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The consumers of 2050 will look back at the early years of the millennium and marvel at the amount of time people wasted sourcing daily essentials and accumulating things they used infrequently.
The drudgery of pushing a trolley and two children around a packed supermarket on a Saturday morning and loading a dozen bags of groceries into a car will appear comically inefficient, rather like doing laundry by hand and putting it through a mangle.
“The things we need will just come to us without us thinking too much about it,” says Sophie Hackford, a UK-based futurist, as internet-connected devices “learn” when (and when not) to order replacement items.
But for this to happen, technology will have to improve to the point where its intervention is barely perceptible. “We don’t want to see technology . . . Most people don’t want to live in the Matrix,” adds Ms Hackford.
The current, slightly clunky experience of the Alexa voice-controlled assistant and smart fridges suggests there is some way to go on this.
Tech will also permeate how we decide what to buy. The task of searching for the best deals and comparing products will fall to chatbots and avatars, raising the bizarre prospect of companies marketing not to an individual, but to that person’s cyber space presence. Adverts will no longer exploit human weaknesses or tug at heartstrings but rather seek to game our avatars’ algorithms, making marketing as much about information and computing power as human creativity.
Beyond life’s daily essentials, shopping will become an increasingly social activity, rather like going to a concert or a restaurant. Shops will become more digitally integrated but they will still exist — albeit in smaller numbers — and we will still visit them in person.
This will make the distinction between “buying and shopping” — as EY’s global head of consumer, Kristina Rogers, puts it — even more clear than it is now.
By 2050 the idea that everybody pays the same amount for an item will appear bizarre, predicts Michael Ross, a data scientist at retail analytics company Dynamic Action.
“Dynamic pricing is coming very soon,” he says, noting that this model, where prices are set according to supply and demand, is already commonplace in sectors such as travel. It will appear first as individual offers based on how valuable the customer is to the retailer or stock levels, according to Mr Ross.
The number of things we actually buy, however, will fall as sharing or renting becomes more socially acceptable and practical. The “sharing economy” has grown mostly in big-ticket items such as cars, but it is already extending into sectors such as fashion, with subscription-based services like Rent the Runway becoming more mainstream.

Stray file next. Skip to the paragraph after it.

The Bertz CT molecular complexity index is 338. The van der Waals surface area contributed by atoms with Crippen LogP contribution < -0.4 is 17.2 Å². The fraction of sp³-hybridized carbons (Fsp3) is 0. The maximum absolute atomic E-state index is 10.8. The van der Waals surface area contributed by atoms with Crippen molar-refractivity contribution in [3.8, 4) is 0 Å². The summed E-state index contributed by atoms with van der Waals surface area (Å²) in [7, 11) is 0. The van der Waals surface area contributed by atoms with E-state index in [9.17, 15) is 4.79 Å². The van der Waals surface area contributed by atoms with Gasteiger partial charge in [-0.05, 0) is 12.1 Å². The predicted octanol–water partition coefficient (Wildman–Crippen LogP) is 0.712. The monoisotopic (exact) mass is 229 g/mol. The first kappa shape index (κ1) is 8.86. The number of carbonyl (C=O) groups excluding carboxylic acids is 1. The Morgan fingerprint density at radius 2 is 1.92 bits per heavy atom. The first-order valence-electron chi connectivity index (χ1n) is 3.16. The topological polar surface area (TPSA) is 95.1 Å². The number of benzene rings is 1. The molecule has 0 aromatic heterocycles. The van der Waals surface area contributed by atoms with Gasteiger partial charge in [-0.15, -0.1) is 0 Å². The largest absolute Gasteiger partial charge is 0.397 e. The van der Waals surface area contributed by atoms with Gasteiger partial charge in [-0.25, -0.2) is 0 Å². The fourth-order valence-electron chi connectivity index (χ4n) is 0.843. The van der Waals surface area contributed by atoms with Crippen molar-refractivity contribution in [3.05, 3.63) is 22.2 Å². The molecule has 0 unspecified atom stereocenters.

Retailers will also face increasing competition: advances in technology and changing business models have lowered the barriers to entry in consumer and retail industries. This means new businesses can launch quickly and provide more choice for consumers.
“Platforms allow firms to participate [in the digital economy] without having to make huge investments,” says Roland Palmer, head of Europe at Alipay, the payments system owned by Ant Financial.
Many will of course ultimately fail, but a few will be wildly successful. This is why Jeff Bezos, the founder of Amazon, reportedly told a staff meeting last year that the company which dominates ecommerce “will one day go bankrupt”.
Wider changes are afoot when it comes to groceries. Ms Rogers at EY says that in a future where climate issues will be paramount, it is improbable that we will consume so much carbon-intensive meat.
Food supply chains, which have spent decades growing longer as consumers developed a taste for more exotic foods, will almost certainly have to shorten.
Manufacturers and retailers will increasingly decentralise production “into local factories that can serve consumers more reactively and with a lower environmental impact”, according to John Vary, a futurologist at the John Lewis Partnership, a UK retailer.
Indoor farming in carefully controlled conditions will become more commonplace, offering a potential alternative use for the large retail spaces that will become vacant in decades to come.
These shorter supply chains — alongside technology such as autonomous vehicles — will also make “last mile” delivery more economically and environmentally viable than it is at present. This will become increasingly important as about two-thirds of the population are predicted to live in dense urban areas by 2050, according to UN predictions.
The pace of technological advance might sound implausible, given that in many developed economies the basic habit of shopping has not fundamentally changed over the past 30 years.
But the example of China shows it is possible for technology establish itself quickly. Three decades ago, most Chinese people bought groceries at markets or local stores using cash. Today, digital payment platforms such as Alipay and WeChat have hundreds of millions of users.
“China went straight from zero to WeChat whereas we went through all the intermediate stages,” says Ms Hackford. The pace of change in China has made its citizens more open to trying new ideas, adds Ms Rogers.
And while there are those who already fear a dystopian future where computers know more about us than we do and a handful of giant technology corporations use their “data lakes” to control our lives, experts suggest utility will trump privacy.
“There will be blowback and people will get outraged about it. We’re seeing that already,” says Ms Hackford. “But the same people also like the convenience.”
China is already in the vanguard of technologies such as facial recognition, vehicle batteries and solar power. While the west shaped much of the world’s shopping experiences in the 20th century, the east will play a much greater role in the 21st.
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